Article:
If you have the British Grand Prix report issue of AUTOSPORT to hand, open it up to pages 32-33 and take a look at the two shots of Mark Webber: one post-qualifying when he's just lost out on pole position; the other on the podium after finishing second to his team-mate.
Each picture is a study in frustrated competitive will and you can almost see the whirring cogs of thought amid the disappointment. He'd come into the Silverstone weekend on a mission, knowing how crucial it was to get the upper hand over Sebastian Vettel as they each got their hands on what looked like being Formula 1's fastest car. And he'd failed.
It would have been easy to have been overwhelmed by that, but he simply came back even stronger at the Nurburgring where he completely over-powered his team-mate to take that maiden win. The competitive intensity and focus required to pull off that sort of performance at this level should never be under-estimated. With a team-mate as good as Vettel and a potentially race-winning car, it becomes about more than simply continuing to drive as hard as you did when in less competitive machinery.
The mental element looms much larger: are you ready to win; are you psychologically airtight; can you pick out the elements that are crucially important - the ones that at this level will differentiate a good performance from a winning one to keep your weekend on track? Can you spot the banana skins along the way?
It's a state of mind he will have progressively built up to as the Red Bull became ever-more competitive.
But what about when you're thrown a surprise opportunity amid a season of general uncompetitiveness? The opportunity provided by a car untypically competitive after you've been flailing around near the back all season? Such as that given to Lewis Hamilton at Monaco, where the McLaren's good slow-corner performance should theoretically have made him a contender. This was confirmed in the practices where the combination of the car's low-speed corner qualities and his own acrobatic skills were enough to get him to within a couple of tenths of the pace. Suddenly, all sorts of scenarios were possible, opportunities that had been a million miles away at more aerodynamically demanding tracks.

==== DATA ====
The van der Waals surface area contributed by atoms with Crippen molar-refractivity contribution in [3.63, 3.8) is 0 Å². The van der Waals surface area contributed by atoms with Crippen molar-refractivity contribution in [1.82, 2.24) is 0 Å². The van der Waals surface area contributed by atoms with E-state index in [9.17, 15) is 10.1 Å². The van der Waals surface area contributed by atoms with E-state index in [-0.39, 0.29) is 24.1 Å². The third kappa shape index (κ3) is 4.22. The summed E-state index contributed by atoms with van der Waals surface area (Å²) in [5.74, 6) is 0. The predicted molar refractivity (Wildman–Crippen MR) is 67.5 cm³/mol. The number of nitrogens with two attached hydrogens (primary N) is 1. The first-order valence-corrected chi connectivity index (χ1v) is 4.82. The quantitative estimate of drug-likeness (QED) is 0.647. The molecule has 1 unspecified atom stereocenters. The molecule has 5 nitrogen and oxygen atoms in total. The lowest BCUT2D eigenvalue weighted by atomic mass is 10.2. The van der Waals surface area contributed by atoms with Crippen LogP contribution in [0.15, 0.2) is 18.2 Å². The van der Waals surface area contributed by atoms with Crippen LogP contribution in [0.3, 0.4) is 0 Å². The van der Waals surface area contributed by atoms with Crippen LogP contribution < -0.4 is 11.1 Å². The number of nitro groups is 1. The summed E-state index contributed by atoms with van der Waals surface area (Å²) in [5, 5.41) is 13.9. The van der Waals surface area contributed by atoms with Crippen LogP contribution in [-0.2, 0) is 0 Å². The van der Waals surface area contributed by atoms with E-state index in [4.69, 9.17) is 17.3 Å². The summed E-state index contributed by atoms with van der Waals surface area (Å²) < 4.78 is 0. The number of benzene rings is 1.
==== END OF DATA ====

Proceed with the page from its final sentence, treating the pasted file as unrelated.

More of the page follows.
There was no progression here to get used to the idea, no steadily improving car, no winter testing programme that allowed you to gauge where you stood. It was just straight in: a one-off opportunity to steal a potentially awesome result. That's quite a distraction to the mental approach and the easy thing to do is over-strive, to have all the desire but not enough of the discipline to keep that desire on track.
Sure enough in Q1 Hamilton braked 15 metres later for Mirabeau than at any other time up to that point, and clanked the wall hard enough to put him out for the afternoon, leaving him back in 16th with a car that had the potential to be on the first couple of rows.
At the Nurburgring - with a heavily-revised car that looked quite respectable and combined the existing slow-corner performance with reasonable aero - he kept his head together well through the qualifying sessions, but lost out in the opening seconds of the race. Was that another case of over-reaching? That would be a harsh judgement. Better to consider it as a legitimate attempt to pull off something against the odds and which failed only because of the random element of Webber's movement snicking Lewis's tyre against the Red Bull's endplate.
The car was again pretty good at the Hungaroring. Plenty of the slow corners it's always been good at. But it was still no Red Bull on outright pace, still around 0.5s off.
It may not have looked that way in the race, but that was a tyre dominated pattern in that the Red Bull couldn't unleash its full performance without damaging the tyres whereas the McLaren - and Ferrari - could. But the crucial thing was it was close enough - and that Hamilton this time was absolutely in the right place in his head to maximise that opportunity.